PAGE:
Fri 5th – Sat 27th August 2016


Anna Livesey

at 09:12 on 18th Aug 2016



There aren’t any bells and whistles in this one-man production of 'Lifted', a play by Sara Shaarawi and Henry Bell. It’s fifty minutes of one man, sitting in a chair, talking about his life, and occasionally getting up to pace the stage. But one witty and incisive script, and one incredibly talented actor is a winning combination here, and the play tells so much more than one story.

'Lifted' introduces us to a Scottish-Pakistani boy, Anwar, and to the web of his heritage, allegiances and identity. Over the next fifty minutes we come to know him intimately, but we never quite know it all. This slow release of information is controlled expertly by Shaarawi and Bell, who have the courage to maintain the banality of Anwar’s chatter right up until the play’s final quarter. A few blasé references to police brutality and racism are slipped in seamlessly early on: strong enough to trouble us, but without preempting the play’s climax. So, the police are “f*cking racist” but they’re “worse after they’ve watched 'The Wire'”: comedy softens the edge of a hard political undercurrent.

This is a fiercely intelligent script, and genuinely funny too. But, of course, the writing would fall flat if it wasn't carried off so immaculately by Ikram Gilani, the man behind Anwar. Gilani inhabits his character entirely. It becomes evident quickly that he has honed every movement, from regular readjustments of his snap-back, to a rarer and more telling twitchiness and tugging of his ears. At no moment does this characterisation slip, or Gilani’s energy fall.

But in a one-man show it’s important to offer more than a single character. Luckily, Gilani is an expert impersonator of the other characters that permeate his monologue: through him we are introduced to his Kuwaiti ally Moody, a school bully from his past, a bunch of Scots thugs, and numerous other voices and personas. Shaarawi and Bell place us firmly away from Anwar’s perspective, and Gilani has the skillset to handle this.

I do have one quibble, however: the fifty minutes feels too long. Even with such an engaging narrative and Gilani’s flawless pacing, my attention wanes after the half hour point. I find myself drifting away from Anwar’s story exactly at the moment which should have most gripped me. But shave off a third of this wonderful writing and you have a near-flawless production from Triad Pictures.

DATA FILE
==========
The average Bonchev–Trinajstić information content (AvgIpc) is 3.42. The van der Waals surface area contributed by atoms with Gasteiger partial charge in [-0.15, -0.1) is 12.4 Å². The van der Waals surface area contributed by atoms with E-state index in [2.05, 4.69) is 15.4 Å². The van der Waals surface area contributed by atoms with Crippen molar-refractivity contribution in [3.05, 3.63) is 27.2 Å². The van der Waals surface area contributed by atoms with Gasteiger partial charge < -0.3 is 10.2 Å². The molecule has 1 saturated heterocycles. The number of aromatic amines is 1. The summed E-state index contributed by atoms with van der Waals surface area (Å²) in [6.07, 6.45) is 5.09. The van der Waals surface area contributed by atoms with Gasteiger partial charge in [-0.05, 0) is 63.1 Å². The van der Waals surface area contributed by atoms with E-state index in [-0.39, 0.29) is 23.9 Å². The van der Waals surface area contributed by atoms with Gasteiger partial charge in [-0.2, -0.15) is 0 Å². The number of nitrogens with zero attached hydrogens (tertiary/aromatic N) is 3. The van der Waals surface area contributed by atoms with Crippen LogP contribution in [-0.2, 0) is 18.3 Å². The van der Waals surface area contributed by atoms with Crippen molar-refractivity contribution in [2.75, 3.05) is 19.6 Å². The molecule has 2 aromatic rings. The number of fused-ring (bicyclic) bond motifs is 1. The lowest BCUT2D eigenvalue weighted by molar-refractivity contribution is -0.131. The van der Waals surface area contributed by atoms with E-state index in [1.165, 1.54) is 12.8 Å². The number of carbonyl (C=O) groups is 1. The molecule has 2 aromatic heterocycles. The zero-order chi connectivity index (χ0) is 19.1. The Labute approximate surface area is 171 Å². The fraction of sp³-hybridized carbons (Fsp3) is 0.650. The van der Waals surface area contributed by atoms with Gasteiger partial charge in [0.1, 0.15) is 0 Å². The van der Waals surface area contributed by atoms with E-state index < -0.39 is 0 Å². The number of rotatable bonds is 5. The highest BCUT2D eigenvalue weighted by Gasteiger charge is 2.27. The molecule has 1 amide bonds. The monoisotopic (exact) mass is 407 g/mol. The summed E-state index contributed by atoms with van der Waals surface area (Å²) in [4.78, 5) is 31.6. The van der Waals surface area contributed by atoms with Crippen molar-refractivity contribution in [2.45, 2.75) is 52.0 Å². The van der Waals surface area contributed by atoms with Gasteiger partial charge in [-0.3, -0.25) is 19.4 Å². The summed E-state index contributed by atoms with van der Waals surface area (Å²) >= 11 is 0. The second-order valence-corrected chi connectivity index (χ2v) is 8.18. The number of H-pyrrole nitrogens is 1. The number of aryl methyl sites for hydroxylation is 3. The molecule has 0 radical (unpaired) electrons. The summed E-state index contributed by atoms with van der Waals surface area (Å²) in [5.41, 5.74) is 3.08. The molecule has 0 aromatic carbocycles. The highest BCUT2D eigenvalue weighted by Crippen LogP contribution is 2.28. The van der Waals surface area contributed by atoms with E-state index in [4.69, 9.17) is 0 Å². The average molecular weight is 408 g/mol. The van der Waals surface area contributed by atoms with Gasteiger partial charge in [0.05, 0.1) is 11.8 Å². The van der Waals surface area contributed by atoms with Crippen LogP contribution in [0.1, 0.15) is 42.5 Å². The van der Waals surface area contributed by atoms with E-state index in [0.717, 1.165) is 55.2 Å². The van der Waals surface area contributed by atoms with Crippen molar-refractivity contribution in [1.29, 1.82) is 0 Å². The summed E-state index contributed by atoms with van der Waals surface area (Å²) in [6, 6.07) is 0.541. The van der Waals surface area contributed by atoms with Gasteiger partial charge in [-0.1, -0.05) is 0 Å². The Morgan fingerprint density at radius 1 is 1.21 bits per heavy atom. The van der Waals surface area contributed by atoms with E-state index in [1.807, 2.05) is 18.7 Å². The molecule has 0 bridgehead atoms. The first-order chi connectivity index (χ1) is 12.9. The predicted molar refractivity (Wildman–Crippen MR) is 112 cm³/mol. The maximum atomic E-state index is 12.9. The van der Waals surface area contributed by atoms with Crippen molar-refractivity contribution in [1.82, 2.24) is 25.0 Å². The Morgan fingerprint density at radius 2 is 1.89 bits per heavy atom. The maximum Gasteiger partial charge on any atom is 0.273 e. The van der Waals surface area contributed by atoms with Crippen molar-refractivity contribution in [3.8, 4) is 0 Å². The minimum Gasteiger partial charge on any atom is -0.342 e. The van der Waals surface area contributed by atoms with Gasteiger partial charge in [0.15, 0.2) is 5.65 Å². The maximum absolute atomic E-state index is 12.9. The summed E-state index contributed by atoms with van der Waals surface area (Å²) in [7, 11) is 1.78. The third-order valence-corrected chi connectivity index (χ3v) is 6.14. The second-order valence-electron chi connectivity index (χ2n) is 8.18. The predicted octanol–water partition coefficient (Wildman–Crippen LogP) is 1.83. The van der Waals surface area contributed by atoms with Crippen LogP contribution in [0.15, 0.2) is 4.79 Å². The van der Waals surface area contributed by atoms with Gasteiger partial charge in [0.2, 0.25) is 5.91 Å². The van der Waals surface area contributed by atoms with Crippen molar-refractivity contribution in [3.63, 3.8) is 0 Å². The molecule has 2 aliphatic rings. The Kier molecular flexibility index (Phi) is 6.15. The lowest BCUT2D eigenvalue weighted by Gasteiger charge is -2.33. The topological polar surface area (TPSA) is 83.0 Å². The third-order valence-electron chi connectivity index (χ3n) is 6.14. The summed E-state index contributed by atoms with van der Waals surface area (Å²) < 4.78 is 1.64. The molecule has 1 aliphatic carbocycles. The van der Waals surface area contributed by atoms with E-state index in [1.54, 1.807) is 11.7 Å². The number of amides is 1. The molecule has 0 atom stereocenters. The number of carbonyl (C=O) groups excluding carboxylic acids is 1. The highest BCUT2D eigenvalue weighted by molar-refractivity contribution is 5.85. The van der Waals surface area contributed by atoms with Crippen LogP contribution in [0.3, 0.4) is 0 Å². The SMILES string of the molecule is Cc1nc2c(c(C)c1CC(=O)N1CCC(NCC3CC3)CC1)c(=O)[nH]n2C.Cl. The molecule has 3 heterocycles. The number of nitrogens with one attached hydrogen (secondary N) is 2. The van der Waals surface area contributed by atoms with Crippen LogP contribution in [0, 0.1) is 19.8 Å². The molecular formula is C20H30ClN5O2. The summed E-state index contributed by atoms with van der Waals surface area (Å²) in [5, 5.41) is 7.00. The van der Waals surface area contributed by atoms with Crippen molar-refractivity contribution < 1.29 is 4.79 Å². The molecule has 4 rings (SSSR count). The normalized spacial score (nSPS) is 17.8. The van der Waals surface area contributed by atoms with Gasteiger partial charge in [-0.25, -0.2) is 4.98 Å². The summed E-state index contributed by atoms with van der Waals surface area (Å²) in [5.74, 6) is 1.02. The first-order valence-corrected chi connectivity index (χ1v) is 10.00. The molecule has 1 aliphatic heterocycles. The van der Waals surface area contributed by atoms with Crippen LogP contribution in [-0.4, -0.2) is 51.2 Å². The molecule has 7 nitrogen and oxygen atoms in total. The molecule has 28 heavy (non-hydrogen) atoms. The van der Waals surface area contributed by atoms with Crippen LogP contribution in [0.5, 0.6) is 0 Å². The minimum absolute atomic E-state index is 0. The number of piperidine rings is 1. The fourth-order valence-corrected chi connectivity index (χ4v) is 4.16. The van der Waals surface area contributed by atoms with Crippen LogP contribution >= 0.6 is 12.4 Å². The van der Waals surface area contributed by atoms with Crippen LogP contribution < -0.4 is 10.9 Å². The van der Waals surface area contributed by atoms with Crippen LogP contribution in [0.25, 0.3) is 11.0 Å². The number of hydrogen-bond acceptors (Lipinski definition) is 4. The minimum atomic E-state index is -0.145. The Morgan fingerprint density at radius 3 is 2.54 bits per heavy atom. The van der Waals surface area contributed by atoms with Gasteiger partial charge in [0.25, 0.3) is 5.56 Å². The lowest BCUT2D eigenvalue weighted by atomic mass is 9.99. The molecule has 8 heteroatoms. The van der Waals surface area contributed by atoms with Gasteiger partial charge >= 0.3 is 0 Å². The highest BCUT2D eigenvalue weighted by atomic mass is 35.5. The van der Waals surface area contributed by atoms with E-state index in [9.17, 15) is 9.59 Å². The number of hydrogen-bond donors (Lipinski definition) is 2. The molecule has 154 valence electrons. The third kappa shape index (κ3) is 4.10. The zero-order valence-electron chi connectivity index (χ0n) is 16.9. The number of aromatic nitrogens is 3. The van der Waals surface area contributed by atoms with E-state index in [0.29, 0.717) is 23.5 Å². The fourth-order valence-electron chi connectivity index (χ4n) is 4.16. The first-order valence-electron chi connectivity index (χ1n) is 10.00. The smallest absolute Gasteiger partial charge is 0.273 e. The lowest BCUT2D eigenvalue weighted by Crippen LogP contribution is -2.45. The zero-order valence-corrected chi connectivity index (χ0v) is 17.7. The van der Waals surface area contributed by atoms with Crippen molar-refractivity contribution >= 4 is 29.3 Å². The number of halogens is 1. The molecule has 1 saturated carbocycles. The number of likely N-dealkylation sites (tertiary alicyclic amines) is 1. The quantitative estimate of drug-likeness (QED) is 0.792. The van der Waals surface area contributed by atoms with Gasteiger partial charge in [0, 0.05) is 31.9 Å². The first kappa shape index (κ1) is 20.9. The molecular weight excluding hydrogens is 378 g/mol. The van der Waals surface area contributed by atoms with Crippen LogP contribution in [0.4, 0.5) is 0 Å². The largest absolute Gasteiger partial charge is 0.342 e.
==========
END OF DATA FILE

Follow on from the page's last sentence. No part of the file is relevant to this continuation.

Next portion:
Ellie Bartram

at 10:11 on 18th Aug 2016



A powerful monologue delivered by Ikram Gilani (Anwar) opens the floor to a much needed discussion on immigration, identity and racism in today’s society. What entails is a police interrogation of Anwar, who is held and questioned on the whereabouts of a friend from the University of St Andrews.

Writer Sara Shaarawi sensitively addresses challenging issues, yet retains a bold and assertive tone. She handles the play’s themes with great innovation: Shaarawi’s script is original, political writing at its best. ‘Lifted’ is certainly one of the most thought-provoking shows of this year’s Fringe.

We follow Anwar’s harrowing experience with the police, as the show is set entirely in a prison, and there are many distressing and claustrophobic scenes in which themes of racism and police brutality are addressed. Questioned about his friend from Kuwait, Anwar divulges information about Moody’s admiration for England and the Queen. His words are soon twisted by the officers and the atmosphere quickly darkens.

It is largely unclear as to whether Moody is indeed involved with any definite acts of terrorism. This pushes Anwar to question the motivations behind his police interrogation. He reflects on past experiences shared with Moody in an attempt to make sense of his current situation. Is he held in custody because of his drug dealing, because of his plan to prolong Moody’s time in the UK through a sham marriage, or is Moody involved in something dark after all and has Anwar been dragged down with him?

The narrative switches from this police interrogation to more intimate scenes, in which Anwar vocalises his thoughts and emotions. This is a powerful performance exhibiting Ikram Gilani’s sheer talent and flair. As for the scenes of inner monologue, he reflects on previous encounters with racism as a young Scottish-Pakistani man, and how they parallel with his current situation of detainment by officers he declares are similar to those from 'The Wire'.

A freshness of character is exposed throughout these scenes: Anwar is refreshingly funny and full of confidence and charm. The audience is lifted into Anwar’s world from the very beginning and is transfixed by his narrative until the end.


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